after the Revolution
by Leticia Reyes
and Ricardo Moreno
Medicine and Cell Biology
After the Mexican Revolution in 1910, Mexican physicians quickly
adapted to the new way of thinking and induced fundamental changes in
medicine, education and science.
These changes were associated with the creation of several medical
institutions. The first was the Department of Cardiology in 1924, which
was headed by Ignacio Chavez, M.D., and, in 1944, the new National
Institute of Cardiology of Mexico was created. This institute was the
first of its kind in the world to focus on cardiac medical research and
teaching. It was also the first institute to garner international
Chavez used murals painted by the famous Mexican muralist Diego Rivera
displayed on the entrance of the main building in the institute to show
the cardiology history starting from the time of Galen. Agustin
Castellanos, M.D., established Intracardiac Catheterism, the
procedure of passing a catheter through the lumen of an artery and
injecting contrast media to get a clear image of the heart. This
technique was later modified by Swedish cardiologists and currently is
known as angiocardiography. The prestigious school of
electrocardiography surged in this institute, gaining worldwide
recognition, under the direction of Demetrio Sodi Pallares, M.D.,
and Enrique Cabrera, M.D., and foreign collaborators.
The School of Pathology and Anatomy developed under the leadership of
Isaac Costero, M.D., as did the School of Physiology with Arturo
Rosenblueth, M.D., a pioneer in cybernetics and the founder of the
Center of Scientific Research and Advanced Studies, which has
international status. In 1950, pediatric cardiology became a recognized
strength in Mexico because of the knowledge of Jorge Soberon, M.D., and
Jorge Espino-Vela, M.D., and the revolutionary studies related to the
embryological development of the heart by Maria de la Cruz, M.D.
De la Cruz was the first to show that the ventricles are anatomical
units, not embryological units. De la Cruz is perhaps best known for
her elegant in-vivo mapping studies. Her investigations with Ricardo
Moreno, M.D., showed that the tubular heart is constituted only by the
primordial apical, trabecular regions of both ventricles and that new
cellular populations are added at both ends of this primitive heart.
Although de la Cruz was a morphologist, the last decade of her life was
focused on the integration of the morphological changes with the
underlying molecular and biochemical mechanisms, with the collaboration
of Roger Markwald, M.D., of MUSC, who is one of the best in his field.
Together, they wrote the book “living morphogenesis of the heart.”
Nacional de Cardiologia was the first hospital in the country to use
the Gore Helex Septal Occluder for the transcatheter closure of an
atrial septal defect. Department chief, Dr. Carlos Zabal, and Dr. Jose
Garcia Montes achieved the milestone procedure in March.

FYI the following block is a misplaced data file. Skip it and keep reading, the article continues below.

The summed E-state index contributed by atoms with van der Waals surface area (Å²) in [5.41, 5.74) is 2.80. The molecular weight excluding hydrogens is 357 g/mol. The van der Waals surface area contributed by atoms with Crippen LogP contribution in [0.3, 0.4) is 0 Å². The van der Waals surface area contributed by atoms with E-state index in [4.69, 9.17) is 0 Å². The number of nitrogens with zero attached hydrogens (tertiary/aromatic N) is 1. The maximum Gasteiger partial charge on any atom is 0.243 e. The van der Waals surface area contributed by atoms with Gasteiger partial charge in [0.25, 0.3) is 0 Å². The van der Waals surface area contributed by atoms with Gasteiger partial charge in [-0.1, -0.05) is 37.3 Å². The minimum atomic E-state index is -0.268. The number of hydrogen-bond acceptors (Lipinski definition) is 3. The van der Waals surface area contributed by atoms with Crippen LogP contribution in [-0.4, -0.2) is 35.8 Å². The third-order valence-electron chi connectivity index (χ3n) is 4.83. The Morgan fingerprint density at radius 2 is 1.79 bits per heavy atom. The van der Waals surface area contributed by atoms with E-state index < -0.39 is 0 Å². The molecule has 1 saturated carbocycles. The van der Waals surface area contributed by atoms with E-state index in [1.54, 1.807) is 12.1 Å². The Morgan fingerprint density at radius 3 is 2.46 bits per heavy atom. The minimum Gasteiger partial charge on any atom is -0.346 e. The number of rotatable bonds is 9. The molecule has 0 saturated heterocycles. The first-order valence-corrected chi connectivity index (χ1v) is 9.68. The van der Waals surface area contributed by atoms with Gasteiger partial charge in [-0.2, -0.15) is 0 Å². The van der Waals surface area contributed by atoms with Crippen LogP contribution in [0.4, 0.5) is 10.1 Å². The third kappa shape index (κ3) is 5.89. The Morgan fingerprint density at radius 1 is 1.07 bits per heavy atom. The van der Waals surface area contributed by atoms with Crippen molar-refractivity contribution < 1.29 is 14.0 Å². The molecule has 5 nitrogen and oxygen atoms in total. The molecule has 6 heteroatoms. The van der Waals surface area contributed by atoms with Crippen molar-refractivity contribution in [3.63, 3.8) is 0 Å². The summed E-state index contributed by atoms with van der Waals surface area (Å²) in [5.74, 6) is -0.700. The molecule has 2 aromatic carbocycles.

The National Institute of Cardiology of Mexico, has been a seminal
leader in the field of cardiology with accomplishments that have
attracted national and foreign cardiologists of international stature.
Facts about Mexico
- At the beginning
of the 21st century, Mexico’s population was more than 100 million.
- Mexico City is
sinking at a rate of 10 inches a year because it’s built on top of an
- Wells are drawing
out more and more water for the city’s growing population of more than
15 million people.
- Mexico introduced
chocolate to the world.
- Hot chocolate is
the sacred drink of the Aztecs.
- In the fourteenth
to sixteenth centuries, the Aztecs used the poinsettia leaves to dye
fabric for clothing and the sap for medicinal purposes, including to
help control fevers.
- Dr. Joel Roberts
Poinsett, an amateur botanist and first United States ambassador to
Mexico, introduced the plant that became known as the poinsettia to
- If you love
Starbucks, you won’t find one in Mexico.
- Tequila is the
- Mexico is the
largest salt producer in the world.
- Mexico has the
world’s smallest volcano. It is 43 feet tall and has a staircase inside.
- The country has
the oldest living tree in the world. It is 40 feet tall.
A 30-year-old female traveled to Guadalajara, Mexico, for a two-week
vacation. About a week into her vacation, she became ill with abdominal
cramping, mild nausea, and nonbloody diarrhea. The most likely cause of
her symptoms is which of the following pathogens:
A) Giardia lamblia
B) Entamoeba histolytica
C) Shigella dysenteriae
D) Enterotoxigenic Escherichia coli
E) Norwalk virus
The correct answer is D, Enterotoxigenic E. coli or ETEC, which is one
of the most common etiologies of traveler’s diarrhea, especially in
Latin America. Transmission usually occurs via contaminated food or
water. Onset of diarrhea is often abrupt after a 14-50 hour incubation
period. As with any diarrheal illness, fluid replacement is the
principal component of treatment. A quinolone antibiotic such as
ciprofloxin can also be used to shorten the duration of diarrhea.
Sept. 19: Charleston Peace One Day is devoted to creating more peaceful
communities through educational programs and community activities that
teach children and adults how to use non-violent conflict resolution
tactics in order to solve conflicts in their life. Visit http://www.cp1d.org.
Oyster Roast and
MUSC internationals and families
6 to 8 p.m., Sept. 29, Redeemer Presbyterian Church, 43 Wentworth St.,
Held from 5:30 to 6:30 p.m., Oct. 6, Suite 224 Harper Student Center.
First selections from ‘Ourselves Among Others—Readings from Home and
Abroad’ by Carol Verburg. All MUSC students and postdocs are invited.
Friday, Sept. 3, 2010